I love pizza. Pizza is awesome. You know it, I know it, and the ninja turtles know it. Everyone knows that pizza rocks, including Yale University.
But, if pizza’s place in this world was ever in doubt, this little story should put to rest any doubts of its power.
As part of Yale’s stringent application process, Carolina Williams, from Tennessee was asked to write two hundred words on something she loved to do. Most people would try to highlight their nobility and intelligence, with stories of their charity drives or spiritual retreats or academic research.
Not Carolina Williams. These Nashville girls tell it how it is – they keep things honest! She wrote about ordering pizza. That’s right – she put all her hopes of a place at Yale University on her love of ordering pizza – and boy, did it work out!
OK, I’m sure her academic rankings didn’t hurt either – top ten in her graduating class, and membership to a bunch of honour societies to back that up, but still – that’s a pretty ballsy move.
This is her essay.
“The sound of my doorbell starts off high, then the pitch mellows out, and the whole effect mimics an instrumental interpretation of rain finally finding a steady pace at which to fall. I have spent several minutes analyzing its tone because I have had many opportunities to do so, as one thing I love to do is order pizza and have it delivered to my house. When the delivery person rings my doorbell, I instantly morph into one of Pavlov’s dogs, salivating to the sound that signals the arrival of the cheesy, circular glory. It smells like celebration, as I love to rejoice a happy occasion by calling Papa John’s for my favorite food. It tastes like comfort, since having pizza delivered to my quiet home is a way for me to unwind. It looks like self-sufficiency, because when I was young, ordering pizza made me feel grown-up, and it still provides that satisfaction for my child at heart. Accepting those warm cardboard boxes is second nature to me, but I will always love ordering pizza because of the way eight slices of something so ordinary are able to evoke feelings of independence, consolation, and joy.”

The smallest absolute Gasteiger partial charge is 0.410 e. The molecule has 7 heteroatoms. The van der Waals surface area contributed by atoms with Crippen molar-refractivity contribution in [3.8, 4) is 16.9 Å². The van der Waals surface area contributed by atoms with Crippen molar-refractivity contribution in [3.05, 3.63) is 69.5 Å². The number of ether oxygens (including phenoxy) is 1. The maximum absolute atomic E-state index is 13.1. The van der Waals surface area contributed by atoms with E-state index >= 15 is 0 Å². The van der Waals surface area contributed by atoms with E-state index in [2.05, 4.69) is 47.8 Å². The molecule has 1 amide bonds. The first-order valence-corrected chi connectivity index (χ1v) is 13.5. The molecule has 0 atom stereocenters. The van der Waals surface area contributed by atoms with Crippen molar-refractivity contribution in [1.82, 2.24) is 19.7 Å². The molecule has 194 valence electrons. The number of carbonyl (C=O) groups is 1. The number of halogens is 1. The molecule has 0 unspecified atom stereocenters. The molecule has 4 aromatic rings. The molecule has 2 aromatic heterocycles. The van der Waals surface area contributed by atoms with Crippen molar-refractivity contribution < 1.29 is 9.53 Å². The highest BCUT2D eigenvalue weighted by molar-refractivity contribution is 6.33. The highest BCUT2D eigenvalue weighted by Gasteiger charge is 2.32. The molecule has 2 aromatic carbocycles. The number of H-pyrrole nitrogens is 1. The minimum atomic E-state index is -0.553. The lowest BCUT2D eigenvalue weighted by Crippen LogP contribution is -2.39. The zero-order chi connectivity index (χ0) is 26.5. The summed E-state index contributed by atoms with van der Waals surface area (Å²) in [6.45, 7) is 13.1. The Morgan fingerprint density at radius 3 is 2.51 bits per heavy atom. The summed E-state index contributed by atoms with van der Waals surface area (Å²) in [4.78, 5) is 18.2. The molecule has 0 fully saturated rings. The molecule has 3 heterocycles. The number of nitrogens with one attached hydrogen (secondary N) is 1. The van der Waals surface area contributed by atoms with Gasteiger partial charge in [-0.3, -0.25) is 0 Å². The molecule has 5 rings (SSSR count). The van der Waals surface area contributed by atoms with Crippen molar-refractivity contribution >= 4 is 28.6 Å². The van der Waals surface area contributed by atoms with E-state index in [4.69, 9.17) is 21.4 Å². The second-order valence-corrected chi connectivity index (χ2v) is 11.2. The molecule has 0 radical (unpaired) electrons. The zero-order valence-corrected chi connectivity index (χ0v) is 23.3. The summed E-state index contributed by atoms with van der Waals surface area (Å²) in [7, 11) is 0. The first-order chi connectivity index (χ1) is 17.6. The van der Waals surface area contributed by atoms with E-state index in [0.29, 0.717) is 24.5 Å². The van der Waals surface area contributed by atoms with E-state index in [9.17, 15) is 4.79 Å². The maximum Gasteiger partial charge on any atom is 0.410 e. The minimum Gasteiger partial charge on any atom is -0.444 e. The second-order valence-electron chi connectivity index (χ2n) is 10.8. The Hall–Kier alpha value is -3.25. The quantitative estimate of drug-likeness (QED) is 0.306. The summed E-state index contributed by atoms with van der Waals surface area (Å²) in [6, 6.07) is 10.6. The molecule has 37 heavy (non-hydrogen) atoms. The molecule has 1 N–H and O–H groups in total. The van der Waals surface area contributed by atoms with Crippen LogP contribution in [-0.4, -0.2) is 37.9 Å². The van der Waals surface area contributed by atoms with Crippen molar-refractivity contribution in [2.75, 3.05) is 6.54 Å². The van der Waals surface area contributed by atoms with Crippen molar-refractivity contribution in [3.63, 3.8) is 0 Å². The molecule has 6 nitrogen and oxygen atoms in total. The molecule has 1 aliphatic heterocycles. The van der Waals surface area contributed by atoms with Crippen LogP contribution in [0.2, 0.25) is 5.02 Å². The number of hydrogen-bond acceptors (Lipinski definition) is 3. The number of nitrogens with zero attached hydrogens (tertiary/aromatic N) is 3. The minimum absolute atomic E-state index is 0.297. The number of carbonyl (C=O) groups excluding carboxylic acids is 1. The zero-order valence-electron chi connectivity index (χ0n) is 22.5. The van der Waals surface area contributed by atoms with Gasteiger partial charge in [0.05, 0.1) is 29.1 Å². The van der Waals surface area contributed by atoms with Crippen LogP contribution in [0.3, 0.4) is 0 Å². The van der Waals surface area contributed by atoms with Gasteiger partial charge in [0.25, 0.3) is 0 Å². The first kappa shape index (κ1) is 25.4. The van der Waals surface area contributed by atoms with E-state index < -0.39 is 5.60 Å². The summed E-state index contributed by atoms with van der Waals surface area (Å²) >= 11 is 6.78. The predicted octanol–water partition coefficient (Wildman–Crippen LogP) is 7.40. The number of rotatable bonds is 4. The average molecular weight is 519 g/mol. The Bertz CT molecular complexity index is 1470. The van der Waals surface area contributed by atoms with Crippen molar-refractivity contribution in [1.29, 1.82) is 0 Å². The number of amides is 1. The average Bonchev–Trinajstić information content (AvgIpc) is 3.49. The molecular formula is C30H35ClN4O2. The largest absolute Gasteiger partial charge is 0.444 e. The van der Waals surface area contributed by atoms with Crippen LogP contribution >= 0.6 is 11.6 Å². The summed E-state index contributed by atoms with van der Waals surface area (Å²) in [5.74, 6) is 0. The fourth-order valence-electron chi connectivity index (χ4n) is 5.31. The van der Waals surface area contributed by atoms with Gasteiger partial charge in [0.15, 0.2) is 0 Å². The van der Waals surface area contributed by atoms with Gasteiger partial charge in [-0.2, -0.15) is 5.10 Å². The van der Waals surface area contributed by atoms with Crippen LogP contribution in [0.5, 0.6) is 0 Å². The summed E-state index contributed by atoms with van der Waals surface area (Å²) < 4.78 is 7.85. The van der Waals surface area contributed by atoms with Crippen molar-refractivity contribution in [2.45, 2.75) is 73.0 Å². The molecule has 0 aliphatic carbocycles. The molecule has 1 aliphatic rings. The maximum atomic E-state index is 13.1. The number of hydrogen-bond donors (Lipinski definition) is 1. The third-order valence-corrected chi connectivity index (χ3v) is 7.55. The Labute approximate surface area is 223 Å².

That’s pretty good writing. The Admissions Office at Yale thought so as well. It clearly resonated with them, and it just goes to show the impact that honesty and authenticity can have on people. Most importantly, it shows how important pizza is. Pizza is super important.
This is Yale’s response.
“I am so glad that I had the opportunity to read your application. As someone who kept trying to read books for fun on tops of thousands of applications this winter, I laughed so hard on your pizza essay. I kept thinking that you are the kind of person that I would love to be best friends with. I want you to know that every part of your application stood out in our process and we are thrilled to be able to offer you a spot at Yale …”
When I emailed Carolina to ask for permission to share her story, she was polite, energetic and a delight to talk to. She spoke like a person who has the world at her feet -she was sharp, driven and energetic. That’s probably due to pizza.
Oh, and by the way – she turned down Yale and opted for Auburn University in Alabama because it was a “better fit” for her. Papa John’s have her delivery address.